Health & Beauty: Reading Labels

By Jane Large on December 31, 2008

Health & Beauty: Reading Labels : Jane LargeReading any type of small print is strenuous on the eyes. When it comes to cosmetic and personal care products, it is a good idea to consider reading the label as these purchases are likely used every day. It’s important to understand what is in your skin creams, sunscreens, shampoos and soaps because your skin is your biggest organ and what you put on it gets absorbed into your body.

We are not only what we eat; we are also what we expose our bodies to from the outside!

Most of us think that if a personal care product label says “natural”, it is perfectly safe for us to use. But the fact of the matter is we must be aware of the guidelines surrounding the “natural” label. Foods labeled “natural” cannot contain any artificial ingredients or added colors. As well, products labeled “natural” must be minimally processed. The USDA unfortunately does not provide a definition for what “minimally processed” means and therefore leaves a gray are with respect to labeling.

To learn more about understanding label claims, Click Here.

Read the following tips and become a more educated savvy consumer:

Savvy Tip #1: Educate Yourself

It is our responsibility as consumers to educate ourselves about which ingredients are safe and which are not when it comes to personal care products. Good sources of information include government health websites and reputable health education sources. To learn more about how to get started when it comes to living a more natural and organic lifestyle, Click Here.

Educate yourself when it comes to chemical additives that are commonly used in cosmetics and personal care products. Many chemical additives have been banned in Europe due to scientifically based health concerns. Some chemical additives are now being researched in North America to see what the short-term and long-term affects me to human being, animal and the earth itself.

Read the following list to learn more about the commonly used chemical additives in beauty and personal care products:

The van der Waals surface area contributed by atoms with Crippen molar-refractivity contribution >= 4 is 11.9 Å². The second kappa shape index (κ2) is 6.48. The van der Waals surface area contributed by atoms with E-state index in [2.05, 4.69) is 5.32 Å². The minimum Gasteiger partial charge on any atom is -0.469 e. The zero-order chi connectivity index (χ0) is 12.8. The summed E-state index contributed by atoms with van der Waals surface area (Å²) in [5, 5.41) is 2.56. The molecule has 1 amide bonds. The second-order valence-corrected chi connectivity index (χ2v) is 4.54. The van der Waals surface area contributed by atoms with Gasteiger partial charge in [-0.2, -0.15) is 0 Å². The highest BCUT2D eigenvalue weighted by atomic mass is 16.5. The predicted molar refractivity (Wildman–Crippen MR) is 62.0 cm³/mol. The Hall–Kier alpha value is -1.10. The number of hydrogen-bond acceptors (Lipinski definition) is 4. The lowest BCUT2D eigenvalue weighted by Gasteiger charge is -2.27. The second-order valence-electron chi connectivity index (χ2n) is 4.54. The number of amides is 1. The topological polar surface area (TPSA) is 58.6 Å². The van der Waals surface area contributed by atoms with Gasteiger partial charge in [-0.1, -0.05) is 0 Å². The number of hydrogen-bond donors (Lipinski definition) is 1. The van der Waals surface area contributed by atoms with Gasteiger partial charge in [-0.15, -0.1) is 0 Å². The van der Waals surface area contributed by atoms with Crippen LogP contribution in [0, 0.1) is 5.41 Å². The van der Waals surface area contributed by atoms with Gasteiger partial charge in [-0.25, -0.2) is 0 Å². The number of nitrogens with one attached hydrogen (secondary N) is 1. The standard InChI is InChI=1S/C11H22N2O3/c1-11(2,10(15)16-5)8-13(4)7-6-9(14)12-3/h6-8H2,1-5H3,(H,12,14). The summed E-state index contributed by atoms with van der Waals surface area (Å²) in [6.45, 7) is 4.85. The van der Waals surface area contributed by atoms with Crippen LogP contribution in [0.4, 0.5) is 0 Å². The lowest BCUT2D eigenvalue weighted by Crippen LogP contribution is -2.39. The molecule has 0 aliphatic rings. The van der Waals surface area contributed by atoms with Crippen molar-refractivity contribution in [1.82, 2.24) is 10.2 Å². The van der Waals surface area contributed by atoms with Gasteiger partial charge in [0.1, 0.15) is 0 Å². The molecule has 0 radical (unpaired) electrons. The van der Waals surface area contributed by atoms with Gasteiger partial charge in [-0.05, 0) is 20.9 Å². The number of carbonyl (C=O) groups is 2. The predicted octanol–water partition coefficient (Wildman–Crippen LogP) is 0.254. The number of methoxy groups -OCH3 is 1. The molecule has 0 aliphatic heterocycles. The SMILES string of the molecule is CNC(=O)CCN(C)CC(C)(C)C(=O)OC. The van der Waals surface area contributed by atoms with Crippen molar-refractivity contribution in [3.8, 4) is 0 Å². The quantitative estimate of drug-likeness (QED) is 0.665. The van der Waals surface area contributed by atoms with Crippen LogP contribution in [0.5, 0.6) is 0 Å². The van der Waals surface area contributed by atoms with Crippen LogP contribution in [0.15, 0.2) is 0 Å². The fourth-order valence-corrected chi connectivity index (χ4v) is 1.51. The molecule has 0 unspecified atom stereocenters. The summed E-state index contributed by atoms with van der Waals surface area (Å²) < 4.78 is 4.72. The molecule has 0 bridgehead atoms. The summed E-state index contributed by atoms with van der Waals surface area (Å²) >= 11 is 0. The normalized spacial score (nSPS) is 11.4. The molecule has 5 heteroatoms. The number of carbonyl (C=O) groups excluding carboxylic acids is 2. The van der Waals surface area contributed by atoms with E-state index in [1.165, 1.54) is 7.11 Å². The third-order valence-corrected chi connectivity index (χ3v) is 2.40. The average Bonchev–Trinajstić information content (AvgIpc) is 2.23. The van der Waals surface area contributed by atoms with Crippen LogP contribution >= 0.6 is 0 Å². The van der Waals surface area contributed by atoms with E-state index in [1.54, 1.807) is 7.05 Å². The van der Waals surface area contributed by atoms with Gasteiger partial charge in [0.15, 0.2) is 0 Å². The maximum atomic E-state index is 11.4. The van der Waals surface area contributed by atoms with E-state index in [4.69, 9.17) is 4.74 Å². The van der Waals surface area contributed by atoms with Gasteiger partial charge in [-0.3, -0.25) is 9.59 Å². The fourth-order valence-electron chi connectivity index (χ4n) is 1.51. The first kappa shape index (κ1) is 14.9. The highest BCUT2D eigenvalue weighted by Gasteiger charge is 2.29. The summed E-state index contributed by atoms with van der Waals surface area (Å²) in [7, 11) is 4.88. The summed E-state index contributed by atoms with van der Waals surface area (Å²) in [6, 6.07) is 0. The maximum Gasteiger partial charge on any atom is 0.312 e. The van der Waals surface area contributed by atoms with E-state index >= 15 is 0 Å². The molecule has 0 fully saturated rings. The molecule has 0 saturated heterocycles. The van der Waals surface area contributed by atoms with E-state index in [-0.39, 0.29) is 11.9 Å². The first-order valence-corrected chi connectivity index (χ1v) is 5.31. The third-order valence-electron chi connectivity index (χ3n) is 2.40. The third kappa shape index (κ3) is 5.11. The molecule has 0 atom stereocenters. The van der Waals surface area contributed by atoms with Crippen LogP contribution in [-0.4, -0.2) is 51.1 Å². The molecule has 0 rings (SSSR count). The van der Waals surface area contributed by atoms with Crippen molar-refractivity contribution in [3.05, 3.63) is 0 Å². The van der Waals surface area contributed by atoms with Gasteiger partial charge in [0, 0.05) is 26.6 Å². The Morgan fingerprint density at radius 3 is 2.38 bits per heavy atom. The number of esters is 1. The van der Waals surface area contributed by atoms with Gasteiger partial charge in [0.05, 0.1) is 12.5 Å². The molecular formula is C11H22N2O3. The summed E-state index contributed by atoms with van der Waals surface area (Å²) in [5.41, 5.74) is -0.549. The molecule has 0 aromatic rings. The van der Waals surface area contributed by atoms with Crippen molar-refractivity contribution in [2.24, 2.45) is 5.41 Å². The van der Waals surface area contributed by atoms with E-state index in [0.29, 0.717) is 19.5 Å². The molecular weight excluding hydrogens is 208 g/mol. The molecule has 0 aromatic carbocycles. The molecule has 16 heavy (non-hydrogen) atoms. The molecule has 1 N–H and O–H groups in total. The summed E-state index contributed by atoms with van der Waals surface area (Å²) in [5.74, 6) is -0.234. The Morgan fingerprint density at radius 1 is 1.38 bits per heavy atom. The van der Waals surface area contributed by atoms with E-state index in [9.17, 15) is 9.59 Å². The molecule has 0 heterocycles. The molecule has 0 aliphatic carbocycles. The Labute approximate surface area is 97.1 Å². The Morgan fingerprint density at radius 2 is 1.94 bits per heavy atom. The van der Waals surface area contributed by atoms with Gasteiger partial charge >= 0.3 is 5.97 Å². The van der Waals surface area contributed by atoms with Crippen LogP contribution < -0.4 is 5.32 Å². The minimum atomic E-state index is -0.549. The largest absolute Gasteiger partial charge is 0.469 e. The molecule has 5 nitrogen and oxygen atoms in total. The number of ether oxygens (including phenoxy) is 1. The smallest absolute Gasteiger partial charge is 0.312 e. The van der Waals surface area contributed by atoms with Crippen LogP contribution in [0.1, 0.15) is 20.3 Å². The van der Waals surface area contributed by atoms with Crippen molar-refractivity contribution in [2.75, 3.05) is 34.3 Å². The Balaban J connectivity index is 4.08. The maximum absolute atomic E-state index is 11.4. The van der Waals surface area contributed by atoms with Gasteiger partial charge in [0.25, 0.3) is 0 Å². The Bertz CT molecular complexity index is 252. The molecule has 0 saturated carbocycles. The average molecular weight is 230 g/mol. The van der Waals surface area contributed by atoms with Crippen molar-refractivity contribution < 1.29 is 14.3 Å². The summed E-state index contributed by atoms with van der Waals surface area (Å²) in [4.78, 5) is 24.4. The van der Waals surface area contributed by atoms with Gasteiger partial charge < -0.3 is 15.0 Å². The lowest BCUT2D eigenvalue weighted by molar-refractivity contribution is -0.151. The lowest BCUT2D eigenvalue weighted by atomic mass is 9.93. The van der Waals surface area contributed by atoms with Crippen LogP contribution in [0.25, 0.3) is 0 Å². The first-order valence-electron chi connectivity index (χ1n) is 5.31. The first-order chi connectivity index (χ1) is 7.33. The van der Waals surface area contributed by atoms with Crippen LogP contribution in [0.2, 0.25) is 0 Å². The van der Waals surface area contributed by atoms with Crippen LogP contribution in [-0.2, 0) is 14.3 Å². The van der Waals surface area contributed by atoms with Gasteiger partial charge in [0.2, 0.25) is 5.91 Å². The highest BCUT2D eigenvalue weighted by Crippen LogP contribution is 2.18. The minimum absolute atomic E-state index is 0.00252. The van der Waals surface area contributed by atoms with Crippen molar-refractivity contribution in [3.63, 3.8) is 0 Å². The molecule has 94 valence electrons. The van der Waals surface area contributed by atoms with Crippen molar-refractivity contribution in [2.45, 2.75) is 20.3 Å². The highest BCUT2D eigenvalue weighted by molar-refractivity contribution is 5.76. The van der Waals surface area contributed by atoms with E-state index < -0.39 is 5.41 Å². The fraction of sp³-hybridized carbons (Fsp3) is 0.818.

Alcohols: Isopropyl alcohol, Ethyly Alcohol, Methanol, Benzyl Alcohol, SD Alcohol and Alcohol Denat.

Parabens: Butly, Ethyl, Methyl and Propyl Parabens

DEA, MEA & TEA: aka. Diethanolamine (DEA), Monoethanolamine, (MEA), Triethanolamine (TEA)
 
Ureas: Diazolidinyl Urea, Imidazolidinyl Urea

FD&C Colors and Pigments: reds, blue and yellows

Fragrances: aka. Parfum, Natural Fragrance (all are synthetic scents that mimic real scents from nature)

Petroleum: By-Products – mineral oil, liquid and solid paraffin wax, petrolatum, petroleum jelly

Glycols: Polyethylene (PG), propylene (PEG), butylene glycol

Sulphates: all sulphates including SLS (sodium Lauryl Sulphate), SLES (Sodium Laureth Sulphate) and all derivatives

Triclosan: sometimes classified as chlorophenol (used in toxic pestisides and in anti-bacterial products)

Phthalates: all forms

Phosphates: all forms

Savvy Tip #2: Don't Make Assumptions

When reading product claims, be an active reader. When it comes to organic, know what the labels mean. When a product is “Made with Organic Ingredients” it must contain between 70% and 94.9% organic ingredients to qualify for this claim. Be cautious of the percentage that is not organic, which legally must be listed.